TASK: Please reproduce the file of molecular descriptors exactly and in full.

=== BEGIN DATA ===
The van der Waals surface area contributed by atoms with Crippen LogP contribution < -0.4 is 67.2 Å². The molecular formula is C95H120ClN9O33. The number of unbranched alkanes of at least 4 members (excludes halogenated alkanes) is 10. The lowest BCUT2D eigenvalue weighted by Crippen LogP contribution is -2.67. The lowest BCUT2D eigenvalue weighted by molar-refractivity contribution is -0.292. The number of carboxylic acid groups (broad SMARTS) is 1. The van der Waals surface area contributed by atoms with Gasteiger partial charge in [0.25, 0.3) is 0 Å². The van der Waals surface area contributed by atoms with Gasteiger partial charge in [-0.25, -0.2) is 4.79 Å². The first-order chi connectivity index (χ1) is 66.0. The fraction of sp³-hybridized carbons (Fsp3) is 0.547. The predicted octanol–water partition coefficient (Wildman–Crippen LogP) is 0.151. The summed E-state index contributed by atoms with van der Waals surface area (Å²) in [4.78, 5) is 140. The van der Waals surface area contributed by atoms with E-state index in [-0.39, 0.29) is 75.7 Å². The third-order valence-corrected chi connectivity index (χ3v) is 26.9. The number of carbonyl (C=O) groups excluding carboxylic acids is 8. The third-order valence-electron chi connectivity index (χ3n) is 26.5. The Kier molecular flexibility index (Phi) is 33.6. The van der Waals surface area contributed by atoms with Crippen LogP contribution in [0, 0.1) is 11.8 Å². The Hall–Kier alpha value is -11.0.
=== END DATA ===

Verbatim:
The van der Waals surface area contributed by atoms with Crippen LogP contribution < -0.4 is 67.2 Å². The molecular formula is C95H120ClN9O33. The number of unbranched alkanes of at least 4 members (excludes halogenated alkanes) is 10. The lowest BCUT2D eigenvalue weighted by Crippen LogP contribution is -2.67. The lowest BCUT2D eigenvalue weighted by molar-refractivity contribution is -0.292. The number of carboxylic acid groups (broad SMARTS) is 1. The van der Waals surface area contributed by atoms with Gasteiger partial charge in [0.25, 0.3) is 0 Å². The van der Waals surface area contributed by atoms with Gasteiger partial charge in [-0.25, -0.2) is 4.79 Å². The first-order chi connectivity index (χ1) is 66.0. The fraction of sp³-hybridized carbons (Fsp3) is 0.547. The predicted octanol–water partition coefficient (Wildman–Crippen LogP) is 0.151. The summed E-state index contributed by atoms with van der Waals surface area (Å²) in [4.78, 5) is 140. The van der Waals surface area contributed by atoms with E-state index in [-0.39, 0.29) is 75.7 Å². The third-order valence-corrected chi connectivity index (χ3v) is 26.9. The number of carbonyl (C=O) groups excluding carboxylic acids is 8. The third-order valence-electron chi connectivity index (χ3n) is 26.5. The Kier molecular flexibility index (Phi) is 33.6. The van der Waals surface area contributed by atoms with Crippen LogP contribution in [0, 0.1) is 11.8 Å². The Hall–Kier alpha value is -11.0.